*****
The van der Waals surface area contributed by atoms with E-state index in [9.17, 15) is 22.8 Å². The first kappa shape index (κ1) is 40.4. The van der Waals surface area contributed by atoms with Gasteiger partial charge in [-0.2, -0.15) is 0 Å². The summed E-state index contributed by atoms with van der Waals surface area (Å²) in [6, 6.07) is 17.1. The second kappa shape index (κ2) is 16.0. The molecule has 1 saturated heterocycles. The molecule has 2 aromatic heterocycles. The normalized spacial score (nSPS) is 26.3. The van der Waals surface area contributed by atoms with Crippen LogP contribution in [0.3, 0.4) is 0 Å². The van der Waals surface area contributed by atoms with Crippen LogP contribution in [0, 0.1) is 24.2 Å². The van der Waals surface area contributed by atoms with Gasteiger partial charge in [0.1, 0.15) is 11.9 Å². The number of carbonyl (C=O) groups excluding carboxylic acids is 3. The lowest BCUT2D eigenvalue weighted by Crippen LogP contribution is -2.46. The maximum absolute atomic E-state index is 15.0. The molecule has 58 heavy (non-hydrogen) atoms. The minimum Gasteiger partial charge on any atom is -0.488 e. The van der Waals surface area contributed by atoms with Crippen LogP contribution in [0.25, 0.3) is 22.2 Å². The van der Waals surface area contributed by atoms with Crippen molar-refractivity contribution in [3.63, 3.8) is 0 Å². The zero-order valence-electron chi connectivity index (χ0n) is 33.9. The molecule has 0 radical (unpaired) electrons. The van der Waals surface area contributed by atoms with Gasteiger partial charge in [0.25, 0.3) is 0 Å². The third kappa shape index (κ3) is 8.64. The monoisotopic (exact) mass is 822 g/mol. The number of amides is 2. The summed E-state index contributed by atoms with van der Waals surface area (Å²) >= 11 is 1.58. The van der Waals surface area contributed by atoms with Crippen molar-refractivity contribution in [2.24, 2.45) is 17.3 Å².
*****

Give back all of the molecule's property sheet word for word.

The van der Waals surface area contributed by atoms with E-state index in [9.17, 15) is 22.8 Å². The first kappa shape index (κ1) is 40.4. The van der Waals surface area contributed by atoms with Gasteiger partial charge in [-0.2, -0.15) is 0 Å². The summed E-state index contributed by atoms with van der Waals surface area (Å²) in [6, 6.07) is 17.1. The second kappa shape index (κ2) is 16.0. The molecule has 1 saturated heterocycles. The molecule has 2 aromatic heterocycles. The normalized spacial score (nSPS) is 26.3. The van der Waals surface area contributed by atoms with Crippen LogP contribution in [0.3, 0.4) is 0 Å². The van der Waals surface area contributed by atoms with Crippen LogP contribution in [0, 0.1) is 24.2 Å². The van der Waals surface area contributed by atoms with Gasteiger partial charge in [0.1, 0.15) is 11.9 Å². The number of carbonyl (C=O) groups excluding carboxylic acids is 3. The lowest BCUT2D eigenvalue weighted by Crippen LogP contribution is -2.46. The maximum absolute atomic E-state index is 15.0. The molecule has 58 heavy (non-hydrogen) atoms. The minimum Gasteiger partial charge on any atom is -0.488 e. The van der Waals surface area contributed by atoms with Crippen LogP contribution in [0.25, 0.3) is 22.2 Å². The van der Waals surface area contributed by atoms with Crippen molar-refractivity contribution in [3.63, 3.8) is 0 Å². The zero-order valence-electron chi connectivity index (χ0n) is 33.9. The molecule has 0 radical (unpaired) electrons. The van der Waals surface area contributed by atoms with Gasteiger partial charge in [0.25, 0.3) is 0 Å². The third kappa shape index (κ3) is 8.64. The monoisotopic (exact) mass is 822 g/mol. The number of amides is 2. The summed E-state index contributed by atoms with van der Waals surface area (Å²) >= 11 is 1.58. The van der Waals surface area contributed by atoms with Crippen molar-refractivity contribution in [2.24, 2.45) is 17.3 Å².